This Note will examine the rationale, policies, and history behind the self-incrimination clause and will demonstrate the privilege's importance as an individual right and as a check on police power. Only by exploring the purposes and policies behind the privilege--an approach condoned by the Supreme Court--is one able to formulate the best answer to whether the self-incrimination clause extends to persons in fear of foreign prosecution. An understanding of what the privilege is supposed to protect will lead to a better understanding of the scope of this important constitutional guarantee. This Note will then focus on recent cases in which courts have substituted domestic grants of immunity and sealing orders, issued under the Federal Rules of Criminal Procedure, for fifth amendment protections. Courts and commentators have questioned the sufficiency of these substitutes, and this Note will discuss the problems presented and possible solutions.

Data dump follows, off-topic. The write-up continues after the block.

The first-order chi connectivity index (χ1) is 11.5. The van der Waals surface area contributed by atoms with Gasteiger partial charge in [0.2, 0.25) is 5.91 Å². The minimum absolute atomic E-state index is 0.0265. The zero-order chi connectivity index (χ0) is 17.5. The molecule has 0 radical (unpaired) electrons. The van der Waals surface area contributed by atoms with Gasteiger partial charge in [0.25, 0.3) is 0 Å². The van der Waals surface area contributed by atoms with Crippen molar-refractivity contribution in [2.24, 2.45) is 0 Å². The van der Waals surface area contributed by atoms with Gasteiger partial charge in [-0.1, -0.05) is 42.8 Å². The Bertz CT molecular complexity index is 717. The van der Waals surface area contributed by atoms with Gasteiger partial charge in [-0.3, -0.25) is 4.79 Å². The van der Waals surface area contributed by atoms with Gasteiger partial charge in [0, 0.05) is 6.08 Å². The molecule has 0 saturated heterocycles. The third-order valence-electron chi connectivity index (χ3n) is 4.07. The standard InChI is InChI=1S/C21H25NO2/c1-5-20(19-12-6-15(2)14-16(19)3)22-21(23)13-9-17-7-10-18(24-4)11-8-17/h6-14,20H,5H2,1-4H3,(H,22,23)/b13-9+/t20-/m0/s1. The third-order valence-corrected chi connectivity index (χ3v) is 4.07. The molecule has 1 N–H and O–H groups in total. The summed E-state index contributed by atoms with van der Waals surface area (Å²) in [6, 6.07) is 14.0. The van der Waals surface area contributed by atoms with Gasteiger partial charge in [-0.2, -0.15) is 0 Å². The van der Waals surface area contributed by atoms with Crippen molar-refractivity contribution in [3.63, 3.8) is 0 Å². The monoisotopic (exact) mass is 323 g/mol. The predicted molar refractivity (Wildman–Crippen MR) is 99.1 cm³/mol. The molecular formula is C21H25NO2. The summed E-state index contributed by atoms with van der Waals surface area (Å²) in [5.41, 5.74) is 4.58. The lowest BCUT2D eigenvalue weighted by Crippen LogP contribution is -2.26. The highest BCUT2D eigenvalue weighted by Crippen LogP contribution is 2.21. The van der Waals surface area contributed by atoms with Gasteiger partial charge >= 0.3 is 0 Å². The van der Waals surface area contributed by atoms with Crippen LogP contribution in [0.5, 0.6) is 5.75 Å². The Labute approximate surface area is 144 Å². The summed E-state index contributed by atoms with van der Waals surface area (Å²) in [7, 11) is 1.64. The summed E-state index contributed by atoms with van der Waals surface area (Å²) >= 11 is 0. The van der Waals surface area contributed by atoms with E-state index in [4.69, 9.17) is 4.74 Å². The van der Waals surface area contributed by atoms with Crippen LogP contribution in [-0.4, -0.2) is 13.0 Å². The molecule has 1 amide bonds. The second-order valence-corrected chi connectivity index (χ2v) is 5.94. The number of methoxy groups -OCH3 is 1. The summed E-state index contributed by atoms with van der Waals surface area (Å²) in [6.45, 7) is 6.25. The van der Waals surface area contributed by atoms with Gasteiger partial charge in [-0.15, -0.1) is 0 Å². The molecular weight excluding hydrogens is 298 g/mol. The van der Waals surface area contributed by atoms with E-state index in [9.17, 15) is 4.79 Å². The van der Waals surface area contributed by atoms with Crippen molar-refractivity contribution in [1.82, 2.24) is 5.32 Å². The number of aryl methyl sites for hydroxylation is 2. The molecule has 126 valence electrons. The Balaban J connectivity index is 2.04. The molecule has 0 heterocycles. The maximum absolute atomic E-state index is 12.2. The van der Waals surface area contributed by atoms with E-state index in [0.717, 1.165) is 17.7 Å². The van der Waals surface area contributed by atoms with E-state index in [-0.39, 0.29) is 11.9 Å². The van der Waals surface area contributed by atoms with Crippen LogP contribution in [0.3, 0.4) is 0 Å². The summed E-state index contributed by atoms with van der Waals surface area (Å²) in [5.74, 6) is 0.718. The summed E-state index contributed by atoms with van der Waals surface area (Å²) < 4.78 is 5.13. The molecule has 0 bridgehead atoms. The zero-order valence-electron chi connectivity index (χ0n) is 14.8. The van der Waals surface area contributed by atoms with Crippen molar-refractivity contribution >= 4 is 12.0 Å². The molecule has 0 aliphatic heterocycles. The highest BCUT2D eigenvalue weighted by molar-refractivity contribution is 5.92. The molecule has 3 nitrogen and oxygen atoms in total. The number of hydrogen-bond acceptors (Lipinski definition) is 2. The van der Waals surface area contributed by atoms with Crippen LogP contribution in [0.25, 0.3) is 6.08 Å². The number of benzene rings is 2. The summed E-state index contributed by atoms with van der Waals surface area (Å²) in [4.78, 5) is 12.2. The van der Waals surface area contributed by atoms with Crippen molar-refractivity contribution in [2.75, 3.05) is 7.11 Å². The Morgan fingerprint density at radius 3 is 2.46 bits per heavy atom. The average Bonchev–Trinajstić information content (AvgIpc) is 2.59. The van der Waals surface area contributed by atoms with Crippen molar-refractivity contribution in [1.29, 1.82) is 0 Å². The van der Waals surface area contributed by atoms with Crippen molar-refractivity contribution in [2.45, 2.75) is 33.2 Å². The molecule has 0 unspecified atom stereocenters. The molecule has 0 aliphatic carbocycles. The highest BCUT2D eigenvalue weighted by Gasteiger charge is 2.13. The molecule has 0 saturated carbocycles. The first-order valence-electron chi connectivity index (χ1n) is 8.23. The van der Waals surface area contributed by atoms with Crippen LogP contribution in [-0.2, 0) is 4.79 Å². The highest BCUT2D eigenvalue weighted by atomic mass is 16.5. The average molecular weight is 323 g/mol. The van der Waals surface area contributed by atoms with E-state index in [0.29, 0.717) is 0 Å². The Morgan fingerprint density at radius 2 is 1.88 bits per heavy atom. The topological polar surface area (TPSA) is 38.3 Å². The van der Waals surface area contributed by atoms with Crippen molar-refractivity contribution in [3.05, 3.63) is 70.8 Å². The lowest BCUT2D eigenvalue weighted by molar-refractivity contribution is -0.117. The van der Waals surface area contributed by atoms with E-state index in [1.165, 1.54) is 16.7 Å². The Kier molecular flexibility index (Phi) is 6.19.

Bret A. Fausett,
Extending the Self-Incrimination Clause to Persons in Fear of Foreign Prosecution,
20 Vanderbilt Law Review
Available at: https://scholarship.law.vanderbilt.edu/vjtl/vol20/iss4/4